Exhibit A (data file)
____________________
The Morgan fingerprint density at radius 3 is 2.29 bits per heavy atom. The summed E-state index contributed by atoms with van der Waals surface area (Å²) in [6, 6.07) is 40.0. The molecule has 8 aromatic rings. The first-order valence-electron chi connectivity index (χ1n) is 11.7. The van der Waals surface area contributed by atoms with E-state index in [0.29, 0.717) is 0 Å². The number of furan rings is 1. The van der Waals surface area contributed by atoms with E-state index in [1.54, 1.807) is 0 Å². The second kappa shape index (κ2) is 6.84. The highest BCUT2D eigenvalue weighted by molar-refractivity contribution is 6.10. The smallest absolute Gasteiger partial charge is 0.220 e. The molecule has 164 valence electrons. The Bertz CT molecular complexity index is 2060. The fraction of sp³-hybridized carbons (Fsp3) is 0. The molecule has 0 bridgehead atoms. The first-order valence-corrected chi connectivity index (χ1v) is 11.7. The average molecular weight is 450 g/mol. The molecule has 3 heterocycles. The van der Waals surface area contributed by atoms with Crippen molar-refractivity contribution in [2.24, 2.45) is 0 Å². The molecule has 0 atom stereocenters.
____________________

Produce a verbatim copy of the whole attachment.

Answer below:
The Morgan fingerprint density at radius 3 is 2.29 bits per heavy atom. The summed E-state index contributed by atoms with van der Waals surface area (Å²) in [6, 6.07) is 40.0. The molecule has 8 aromatic rings. The first-order valence-electron chi connectivity index (χ1n) is 11.7. The van der Waals surface area contributed by atoms with E-state index in [0.29, 0.717) is 0 Å². The number of furan rings is 1. The van der Waals surface area contributed by atoms with E-state index in [1.54, 1.807) is 0 Å². The second kappa shape index (κ2) is 6.84. The highest BCUT2D eigenvalue weighted by molar-refractivity contribution is 6.10. The smallest absolute Gasteiger partial charge is 0.220 e. The molecule has 164 valence electrons. The Bertz CT molecular complexity index is 2060. The fraction of sp³-hybridized carbons (Fsp3) is 0. The molecule has 0 bridgehead atoms. The first-order valence-corrected chi connectivity index (χ1v) is 11.7. The average molecular weight is 450 g/mol. The molecule has 3 heterocycles. The van der Waals surface area contributed by atoms with Crippen molar-refractivity contribution in [2.24, 2.45) is 0 Å². The molecule has 0 atom stereocenters.